John Speller's Web Pages York - Newcastle Electrification

John Speller's Web Pages - North Eastern Railway
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The success of the pilot 1,500 v DC Shildon - Newport Electrification led the North Eastern Railway revive plans for the electrification of their East Coast Main Line between York and Newcastle following the cessation of hostilities in World War I.

With a view to exploring the possibilities of a high speed electric locomotive, Sir Vincent Raven ordered a 1,800 hp 2-Co-2 (4-6-4) locomotive, No. 13, in 1920. The locomotive was completed at Darlington in May 1922. It had six 300 h.p. electric motors, which under different circumstances might be switched individually or severally in series or in parallel for maximum flexibility. The driving wheels were 6 ft. 8 in. diameter, and the locomotive was designed for a sustained speed of 65 mph on the level with a 450 ton train. The total horsepower of 1,800 at the rail made it the equivalent of a British Railways "Peak" Class diesel or a Gresley "A-4" Pacific. On a test run on the Shildon line with a load of 19 vehicles weighing 460 tons the locomotive ascended a 1:200 incline at 58 mph with a drawbar pull of 5 tons. Sir Vincent Raven commented that he had never been able to produce results like this with a steam locomotive.

The York - Newcastle electrification was sadly shelved after the Grouping of 1923, and Raven's masterpiece, No. 13, was placed in storage in the paint shop at Darlington. It was briefly brought out for the Stockton & Darlington Railway Centenary celebration in 1925, where it was ignominiously towed by an 0-6-0 tank. Perhaps with the idea that it would be used when the Sheffield - Manchester electrification was completed, it was classified as "EE-1" in 1945. It was included in the LNER renumbering of 1946, when it became No. 6999, and moved to the South Gosforth Shops in 1947. It was again renumbered as No. 26600 on Nationalization in 1948. British Railways, however, do not seem shared the LNER's enthusiasm for the locomotive, and it was scrapped in 1950.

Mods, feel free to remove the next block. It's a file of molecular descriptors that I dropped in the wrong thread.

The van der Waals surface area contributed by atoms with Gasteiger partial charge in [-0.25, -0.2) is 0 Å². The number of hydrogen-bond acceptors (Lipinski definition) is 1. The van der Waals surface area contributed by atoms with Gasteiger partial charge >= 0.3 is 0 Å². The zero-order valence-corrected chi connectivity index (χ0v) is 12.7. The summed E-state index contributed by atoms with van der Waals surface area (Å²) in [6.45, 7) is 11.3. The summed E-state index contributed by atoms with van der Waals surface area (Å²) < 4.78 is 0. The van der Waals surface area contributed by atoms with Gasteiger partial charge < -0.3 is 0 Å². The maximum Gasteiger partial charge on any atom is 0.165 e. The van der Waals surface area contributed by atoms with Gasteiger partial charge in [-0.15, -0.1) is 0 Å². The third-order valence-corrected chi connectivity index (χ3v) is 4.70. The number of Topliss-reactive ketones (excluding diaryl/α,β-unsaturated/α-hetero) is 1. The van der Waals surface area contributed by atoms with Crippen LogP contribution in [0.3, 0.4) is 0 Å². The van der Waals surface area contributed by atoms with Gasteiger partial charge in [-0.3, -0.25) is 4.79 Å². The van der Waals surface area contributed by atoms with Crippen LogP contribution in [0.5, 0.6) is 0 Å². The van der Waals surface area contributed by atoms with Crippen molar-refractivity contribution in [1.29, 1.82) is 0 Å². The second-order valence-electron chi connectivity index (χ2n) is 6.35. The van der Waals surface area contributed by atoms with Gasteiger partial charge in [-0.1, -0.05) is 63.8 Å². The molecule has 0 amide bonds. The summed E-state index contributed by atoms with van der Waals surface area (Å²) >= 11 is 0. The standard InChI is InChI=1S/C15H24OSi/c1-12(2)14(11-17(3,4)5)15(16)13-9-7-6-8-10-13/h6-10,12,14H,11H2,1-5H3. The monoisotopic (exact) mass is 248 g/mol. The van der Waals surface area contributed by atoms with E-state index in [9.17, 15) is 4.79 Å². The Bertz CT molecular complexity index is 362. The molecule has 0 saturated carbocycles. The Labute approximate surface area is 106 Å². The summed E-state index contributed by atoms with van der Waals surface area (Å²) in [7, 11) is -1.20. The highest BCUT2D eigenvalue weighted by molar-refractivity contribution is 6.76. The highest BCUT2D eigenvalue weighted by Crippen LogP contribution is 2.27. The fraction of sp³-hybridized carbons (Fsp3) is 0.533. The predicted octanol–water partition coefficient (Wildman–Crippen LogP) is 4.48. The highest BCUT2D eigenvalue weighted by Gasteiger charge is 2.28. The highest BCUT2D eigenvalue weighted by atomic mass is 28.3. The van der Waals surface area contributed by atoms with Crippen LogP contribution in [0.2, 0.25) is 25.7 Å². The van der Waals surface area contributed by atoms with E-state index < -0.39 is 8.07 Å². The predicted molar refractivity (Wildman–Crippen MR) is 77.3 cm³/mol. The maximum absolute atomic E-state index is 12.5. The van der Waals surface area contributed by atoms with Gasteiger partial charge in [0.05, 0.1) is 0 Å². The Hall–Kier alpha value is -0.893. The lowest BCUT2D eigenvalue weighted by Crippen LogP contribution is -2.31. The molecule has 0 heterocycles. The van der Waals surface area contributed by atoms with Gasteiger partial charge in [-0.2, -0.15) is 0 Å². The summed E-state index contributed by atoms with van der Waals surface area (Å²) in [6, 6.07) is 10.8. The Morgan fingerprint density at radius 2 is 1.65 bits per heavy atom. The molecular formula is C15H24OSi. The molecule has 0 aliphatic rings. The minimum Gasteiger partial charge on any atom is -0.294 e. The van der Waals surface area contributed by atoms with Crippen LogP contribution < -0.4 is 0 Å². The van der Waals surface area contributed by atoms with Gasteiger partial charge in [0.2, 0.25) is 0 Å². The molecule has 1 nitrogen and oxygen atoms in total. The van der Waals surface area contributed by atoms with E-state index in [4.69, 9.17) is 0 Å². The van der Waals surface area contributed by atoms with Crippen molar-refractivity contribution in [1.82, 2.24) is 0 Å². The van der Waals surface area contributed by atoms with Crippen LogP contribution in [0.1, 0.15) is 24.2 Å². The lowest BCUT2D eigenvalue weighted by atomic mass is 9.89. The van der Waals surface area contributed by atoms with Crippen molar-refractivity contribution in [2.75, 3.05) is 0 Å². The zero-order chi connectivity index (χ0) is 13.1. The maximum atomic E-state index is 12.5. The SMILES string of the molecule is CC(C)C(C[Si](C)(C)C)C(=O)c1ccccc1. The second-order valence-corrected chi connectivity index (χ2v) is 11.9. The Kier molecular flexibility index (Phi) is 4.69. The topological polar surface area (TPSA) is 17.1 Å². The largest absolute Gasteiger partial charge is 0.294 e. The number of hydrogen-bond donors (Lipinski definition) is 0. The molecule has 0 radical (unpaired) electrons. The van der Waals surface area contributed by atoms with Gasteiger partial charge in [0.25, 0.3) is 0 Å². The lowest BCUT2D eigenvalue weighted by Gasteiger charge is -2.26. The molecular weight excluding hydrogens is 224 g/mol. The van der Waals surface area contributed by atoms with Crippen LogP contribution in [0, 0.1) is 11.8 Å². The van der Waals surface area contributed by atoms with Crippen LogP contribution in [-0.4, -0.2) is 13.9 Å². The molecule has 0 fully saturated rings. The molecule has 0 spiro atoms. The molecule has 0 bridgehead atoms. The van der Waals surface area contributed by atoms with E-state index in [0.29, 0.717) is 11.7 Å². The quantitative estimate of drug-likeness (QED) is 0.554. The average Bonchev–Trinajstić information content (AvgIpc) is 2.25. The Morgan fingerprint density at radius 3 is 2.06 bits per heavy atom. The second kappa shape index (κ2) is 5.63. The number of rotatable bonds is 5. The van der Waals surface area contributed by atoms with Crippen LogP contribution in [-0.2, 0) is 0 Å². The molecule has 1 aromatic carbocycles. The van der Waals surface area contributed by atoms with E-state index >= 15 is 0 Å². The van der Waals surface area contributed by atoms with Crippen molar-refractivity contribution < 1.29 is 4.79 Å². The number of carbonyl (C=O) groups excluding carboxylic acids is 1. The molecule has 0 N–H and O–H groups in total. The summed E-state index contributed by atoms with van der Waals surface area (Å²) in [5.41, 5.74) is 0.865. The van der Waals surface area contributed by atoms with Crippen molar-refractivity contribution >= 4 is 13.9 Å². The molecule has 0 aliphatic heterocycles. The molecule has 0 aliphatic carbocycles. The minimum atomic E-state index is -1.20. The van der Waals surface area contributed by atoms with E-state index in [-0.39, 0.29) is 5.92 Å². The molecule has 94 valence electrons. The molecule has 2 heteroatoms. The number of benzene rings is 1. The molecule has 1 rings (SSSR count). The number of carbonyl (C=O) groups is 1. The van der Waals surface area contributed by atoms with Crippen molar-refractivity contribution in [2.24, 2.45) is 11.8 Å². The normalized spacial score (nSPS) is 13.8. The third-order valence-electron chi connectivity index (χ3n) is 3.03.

It was not until 1990-1995 that the East Coast Main Line was finally electrified. What a lost opportunity!

Sir Vincent Raven's masterpiece, North Eastern Railway 2-Co-2 electric locomotive No. 13. Image copyright National Railway Museum and SSPL and licensed for reuse under this Creative Commons License
Class 91 High Speed Train, built for the East Coast Main Line electrification and introduced in 1989. Shown here at London Kings Cross. Image copyright Oxyman and licensed for reuse under this GNU Free Documentation License
Map of the proposed North Eastern Railway Main Line Electrification, 1920
Sir Vincent Litchfield Raven, KBE, MInstCE, MInstMechE (1859-1934), Chief Mechanical Engineer of the North Eastern Railway 1910-1922
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